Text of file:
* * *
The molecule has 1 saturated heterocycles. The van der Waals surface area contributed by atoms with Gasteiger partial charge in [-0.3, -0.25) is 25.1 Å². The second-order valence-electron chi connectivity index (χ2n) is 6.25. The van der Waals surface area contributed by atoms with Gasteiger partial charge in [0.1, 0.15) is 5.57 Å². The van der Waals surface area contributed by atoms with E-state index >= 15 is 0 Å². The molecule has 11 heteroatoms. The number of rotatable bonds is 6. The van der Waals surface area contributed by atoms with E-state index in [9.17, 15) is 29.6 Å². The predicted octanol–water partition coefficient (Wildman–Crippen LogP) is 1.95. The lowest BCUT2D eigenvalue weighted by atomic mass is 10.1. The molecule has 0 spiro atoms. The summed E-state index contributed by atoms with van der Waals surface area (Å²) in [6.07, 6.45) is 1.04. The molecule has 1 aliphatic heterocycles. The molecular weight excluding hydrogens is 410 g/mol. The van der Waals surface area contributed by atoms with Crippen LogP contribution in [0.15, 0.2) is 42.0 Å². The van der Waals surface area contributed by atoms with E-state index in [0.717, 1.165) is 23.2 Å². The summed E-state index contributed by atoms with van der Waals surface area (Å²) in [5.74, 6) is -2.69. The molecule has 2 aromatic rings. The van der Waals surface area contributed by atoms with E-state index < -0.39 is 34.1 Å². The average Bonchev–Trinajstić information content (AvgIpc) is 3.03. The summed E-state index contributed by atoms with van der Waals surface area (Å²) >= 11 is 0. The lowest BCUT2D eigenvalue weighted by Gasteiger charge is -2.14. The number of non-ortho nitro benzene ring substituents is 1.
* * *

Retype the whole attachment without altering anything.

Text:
The molecule has 1 saturated heterocycles. The van der Waals surface area contributed by atoms with Gasteiger partial charge in [-0.3, -0.25) is 25.1 Å². The second-order valence-electron chi connectivity index (χ2n) is 6.25. The van der Waals surface area contributed by atoms with Gasteiger partial charge in [0.1, 0.15) is 5.57 Å². The van der Waals surface area contributed by atoms with E-state index >= 15 is 0 Å². The molecule has 11 heteroatoms. The number of rotatable bonds is 6. The van der Waals surface area contributed by atoms with E-state index in [9.17, 15) is 29.6 Å². The predicted octanol–water partition coefficient (Wildman–Crippen LogP) is 1.95. The lowest BCUT2D eigenvalue weighted by atomic mass is 10.1. The molecule has 0 spiro atoms. The summed E-state index contributed by atoms with van der Waals surface area (Å²) in [6.07, 6.45) is 1.04. The molecule has 1 aliphatic heterocycles. The molecular weight excluding hydrogens is 410 g/mol. The van der Waals surface area contributed by atoms with Crippen LogP contribution in [0.15, 0.2) is 42.0 Å². The van der Waals surface area contributed by atoms with E-state index in [0.717, 1.165) is 23.2 Å². The summed E-state index contributed by atoms with van der Waals surface area (Å²) in [5.74, 6) is -2.69. The molecule has 2 aromatic rings. The van der Waals surface area contributed by atoms with E-state index < -0.39 is 34.1 Å². The average Bonchev–Trinajstić information content (AvgIpc) is 3.03. The summed E-state index contributed by atoms with van der Waals surface area (Å²) >= 11 is 0. The lowest BCUT2D eigenvalue weighted by Gasteiger charge is -2.14. The number of non-ortho nitro benzene ring substituents is 1.